Leadership and Employee PerformancePosted on: February 18, 2012, by : Tuesday
Leadership and Managing Employee Performance Through Goal Setting
Even in the face of acceptable levels of organizational performance, many leaders fail to fully use goal setting to develop employees, realize significant efficiencies, and improved customer satisfaction. Leadership and employee performance are more often than not directly related. This is great news because everyone can improve in some way. Meaning that opportunities exist for leaders, employees, and customers. Studies have been conducted to determine if a relationship exists between leader behavior and employee performance. One study conducted by Edwin A. Locke and Gary P. Latham indicated that, “supportiveness on the part of the supervisors is important because it gives people the confidence and trust to set or accept high goals, which in turn lead to high levels of performance” (Locke and Latham, 1984). Effective goal setting and employee commitment to goal realization is influenced by the relationship between employee and manager, reinforcing the potential impact of leadership style on employee performance. Leadership studies make apparent the impact of leader behavior on employee performance emphasizing the importance of the leader’s characteristics and ability to inspire employees. John C. Maxwell explains, “People buy into the leader first, then the leader’s vision” (Maxwell, 1998).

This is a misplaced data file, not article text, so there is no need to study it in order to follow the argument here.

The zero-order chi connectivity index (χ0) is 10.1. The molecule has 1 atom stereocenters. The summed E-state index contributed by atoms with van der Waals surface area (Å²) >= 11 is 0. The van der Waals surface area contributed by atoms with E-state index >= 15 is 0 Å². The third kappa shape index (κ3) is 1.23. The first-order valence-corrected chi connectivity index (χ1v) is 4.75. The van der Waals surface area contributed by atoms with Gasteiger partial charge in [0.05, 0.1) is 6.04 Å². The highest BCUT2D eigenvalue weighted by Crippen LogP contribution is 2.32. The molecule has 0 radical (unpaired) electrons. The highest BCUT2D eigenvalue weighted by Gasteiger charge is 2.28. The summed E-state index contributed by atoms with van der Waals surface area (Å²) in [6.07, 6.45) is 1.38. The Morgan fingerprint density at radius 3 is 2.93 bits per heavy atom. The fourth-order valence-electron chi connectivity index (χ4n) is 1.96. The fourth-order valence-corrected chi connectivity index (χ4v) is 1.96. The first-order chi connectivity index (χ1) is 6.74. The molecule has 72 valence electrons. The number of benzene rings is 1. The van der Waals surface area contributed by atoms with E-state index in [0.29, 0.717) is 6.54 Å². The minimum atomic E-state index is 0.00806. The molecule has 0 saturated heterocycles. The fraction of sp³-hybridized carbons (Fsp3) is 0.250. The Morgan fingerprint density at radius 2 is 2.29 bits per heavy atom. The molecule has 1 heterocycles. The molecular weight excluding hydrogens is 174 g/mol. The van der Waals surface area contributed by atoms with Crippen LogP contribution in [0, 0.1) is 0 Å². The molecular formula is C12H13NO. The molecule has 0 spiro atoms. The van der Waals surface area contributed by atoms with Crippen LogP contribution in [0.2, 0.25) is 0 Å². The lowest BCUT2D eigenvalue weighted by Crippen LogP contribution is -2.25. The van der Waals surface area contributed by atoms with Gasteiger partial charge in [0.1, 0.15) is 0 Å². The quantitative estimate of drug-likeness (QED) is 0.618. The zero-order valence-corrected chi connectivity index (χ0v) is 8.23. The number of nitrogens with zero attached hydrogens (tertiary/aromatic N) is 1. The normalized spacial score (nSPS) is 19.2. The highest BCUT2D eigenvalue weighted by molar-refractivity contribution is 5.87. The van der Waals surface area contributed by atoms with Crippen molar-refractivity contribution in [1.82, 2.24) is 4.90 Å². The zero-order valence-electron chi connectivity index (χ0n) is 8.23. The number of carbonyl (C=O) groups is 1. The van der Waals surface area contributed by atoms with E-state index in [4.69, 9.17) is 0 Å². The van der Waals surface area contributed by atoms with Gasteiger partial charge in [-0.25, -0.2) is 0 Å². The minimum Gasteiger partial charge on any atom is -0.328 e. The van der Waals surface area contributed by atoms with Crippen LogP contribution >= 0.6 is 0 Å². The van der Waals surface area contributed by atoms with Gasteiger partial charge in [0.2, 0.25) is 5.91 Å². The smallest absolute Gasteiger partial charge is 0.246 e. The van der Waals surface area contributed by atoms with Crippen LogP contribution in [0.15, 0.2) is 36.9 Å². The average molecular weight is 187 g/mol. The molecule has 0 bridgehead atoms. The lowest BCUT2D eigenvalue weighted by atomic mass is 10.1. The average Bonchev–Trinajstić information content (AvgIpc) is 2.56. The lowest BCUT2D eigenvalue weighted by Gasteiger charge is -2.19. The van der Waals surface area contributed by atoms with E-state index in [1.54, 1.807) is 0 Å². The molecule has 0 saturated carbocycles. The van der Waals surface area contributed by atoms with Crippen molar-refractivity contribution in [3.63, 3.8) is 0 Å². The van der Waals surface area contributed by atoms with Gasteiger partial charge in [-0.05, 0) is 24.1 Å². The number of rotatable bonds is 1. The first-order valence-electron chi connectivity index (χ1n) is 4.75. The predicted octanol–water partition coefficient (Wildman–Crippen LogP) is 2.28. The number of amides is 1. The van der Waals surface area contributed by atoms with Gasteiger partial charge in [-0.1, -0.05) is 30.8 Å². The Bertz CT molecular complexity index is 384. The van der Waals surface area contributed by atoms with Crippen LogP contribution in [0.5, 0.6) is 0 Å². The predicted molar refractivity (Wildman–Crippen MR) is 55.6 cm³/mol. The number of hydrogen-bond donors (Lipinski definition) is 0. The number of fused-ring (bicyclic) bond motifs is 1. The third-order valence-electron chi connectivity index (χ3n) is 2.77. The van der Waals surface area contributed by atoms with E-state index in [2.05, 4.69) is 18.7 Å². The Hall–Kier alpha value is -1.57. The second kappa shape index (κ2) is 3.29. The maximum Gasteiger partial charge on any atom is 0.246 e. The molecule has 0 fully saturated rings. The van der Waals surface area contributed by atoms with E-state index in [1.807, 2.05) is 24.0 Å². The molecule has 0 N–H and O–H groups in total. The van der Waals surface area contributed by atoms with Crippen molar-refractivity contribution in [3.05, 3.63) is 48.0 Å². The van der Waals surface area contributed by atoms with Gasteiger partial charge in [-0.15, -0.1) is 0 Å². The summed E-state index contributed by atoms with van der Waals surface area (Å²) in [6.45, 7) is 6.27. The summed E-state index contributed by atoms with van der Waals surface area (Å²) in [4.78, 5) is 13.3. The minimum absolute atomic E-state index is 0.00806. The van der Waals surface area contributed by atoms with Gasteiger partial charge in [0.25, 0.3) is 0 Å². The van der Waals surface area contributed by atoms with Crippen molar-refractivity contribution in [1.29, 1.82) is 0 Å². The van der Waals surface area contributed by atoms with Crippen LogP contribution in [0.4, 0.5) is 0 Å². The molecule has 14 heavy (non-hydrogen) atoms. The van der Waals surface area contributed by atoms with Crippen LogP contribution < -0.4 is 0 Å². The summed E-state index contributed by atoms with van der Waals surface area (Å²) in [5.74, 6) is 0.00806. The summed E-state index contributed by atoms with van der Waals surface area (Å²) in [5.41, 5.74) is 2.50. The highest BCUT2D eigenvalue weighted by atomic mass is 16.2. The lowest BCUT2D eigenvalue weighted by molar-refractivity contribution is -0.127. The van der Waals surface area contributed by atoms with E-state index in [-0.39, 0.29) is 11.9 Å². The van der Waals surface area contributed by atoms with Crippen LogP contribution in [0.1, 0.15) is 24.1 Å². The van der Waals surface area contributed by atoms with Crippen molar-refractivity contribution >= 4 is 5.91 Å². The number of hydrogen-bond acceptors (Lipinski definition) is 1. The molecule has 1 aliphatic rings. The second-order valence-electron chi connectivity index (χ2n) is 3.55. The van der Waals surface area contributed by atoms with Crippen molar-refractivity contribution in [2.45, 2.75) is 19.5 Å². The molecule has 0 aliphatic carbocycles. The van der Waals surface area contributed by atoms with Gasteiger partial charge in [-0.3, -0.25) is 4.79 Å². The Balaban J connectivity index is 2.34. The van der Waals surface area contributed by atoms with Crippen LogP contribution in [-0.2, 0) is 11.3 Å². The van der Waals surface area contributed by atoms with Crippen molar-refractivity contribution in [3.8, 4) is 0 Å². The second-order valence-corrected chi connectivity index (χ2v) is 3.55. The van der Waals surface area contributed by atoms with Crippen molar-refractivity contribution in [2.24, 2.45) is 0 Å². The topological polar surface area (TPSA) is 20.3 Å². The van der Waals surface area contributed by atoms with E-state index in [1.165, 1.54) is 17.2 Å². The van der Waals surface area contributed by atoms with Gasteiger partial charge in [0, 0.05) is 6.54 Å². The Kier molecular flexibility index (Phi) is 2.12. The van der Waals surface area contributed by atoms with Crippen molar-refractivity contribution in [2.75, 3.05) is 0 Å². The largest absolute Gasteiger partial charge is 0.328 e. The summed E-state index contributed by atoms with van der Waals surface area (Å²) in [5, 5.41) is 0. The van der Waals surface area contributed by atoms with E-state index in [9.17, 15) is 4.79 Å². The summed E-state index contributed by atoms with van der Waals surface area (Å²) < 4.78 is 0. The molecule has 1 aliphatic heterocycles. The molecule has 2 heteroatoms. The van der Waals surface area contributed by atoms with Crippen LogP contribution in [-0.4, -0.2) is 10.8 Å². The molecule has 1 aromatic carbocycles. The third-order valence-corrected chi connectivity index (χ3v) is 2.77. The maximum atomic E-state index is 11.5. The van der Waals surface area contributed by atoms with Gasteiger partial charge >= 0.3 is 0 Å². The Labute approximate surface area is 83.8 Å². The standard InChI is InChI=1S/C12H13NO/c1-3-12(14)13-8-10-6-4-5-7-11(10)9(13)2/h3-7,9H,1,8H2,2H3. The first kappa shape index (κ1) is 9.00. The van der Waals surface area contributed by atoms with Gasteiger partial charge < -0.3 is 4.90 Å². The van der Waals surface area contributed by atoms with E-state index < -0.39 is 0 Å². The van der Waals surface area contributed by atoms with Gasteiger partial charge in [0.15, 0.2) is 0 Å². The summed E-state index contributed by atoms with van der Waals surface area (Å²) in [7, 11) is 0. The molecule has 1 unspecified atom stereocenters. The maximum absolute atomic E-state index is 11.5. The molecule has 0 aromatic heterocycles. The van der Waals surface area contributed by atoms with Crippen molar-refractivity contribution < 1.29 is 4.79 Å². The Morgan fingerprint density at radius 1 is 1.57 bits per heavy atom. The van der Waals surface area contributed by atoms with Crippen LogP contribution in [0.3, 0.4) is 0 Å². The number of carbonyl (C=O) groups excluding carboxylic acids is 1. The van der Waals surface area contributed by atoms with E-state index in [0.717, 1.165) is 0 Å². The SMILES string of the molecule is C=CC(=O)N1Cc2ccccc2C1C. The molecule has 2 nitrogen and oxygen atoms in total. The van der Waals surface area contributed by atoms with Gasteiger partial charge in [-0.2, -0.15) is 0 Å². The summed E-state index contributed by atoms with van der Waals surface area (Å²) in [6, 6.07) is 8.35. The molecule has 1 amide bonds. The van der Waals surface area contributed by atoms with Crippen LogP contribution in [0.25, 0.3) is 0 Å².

Leadership authorities, James M. Kouzes and Barry Z. Posner, indicate that goal setting is important to employees and directly influences their performance. They acknowledge that opinions differ regarding who is most appropriate to set goals but that the value of goal setting to the organization is unquestionable. They explain, “The lesson for leaders is to make sure that whenever people engage in something they know why it is important and what end it’s serving. This knowledge helps people feel more alive, more in charge, and more significant” (Kouzes and Posner, 2002).
Organizations have norms for goal setting practices. Consider how goals are set within your organization. Do you work with your supervisor to set your goals in a participative manner or are you given goals as directives? If you are positioned to set goals with your staff reflect upon how you establish goals with or for them and the impact your style may have on their effectiveness. Leadership and employee performance can be impacted by the relationship between leaders and employees. Whether you are a leader, employee or both, consider ways in which you can improve relationships and performance.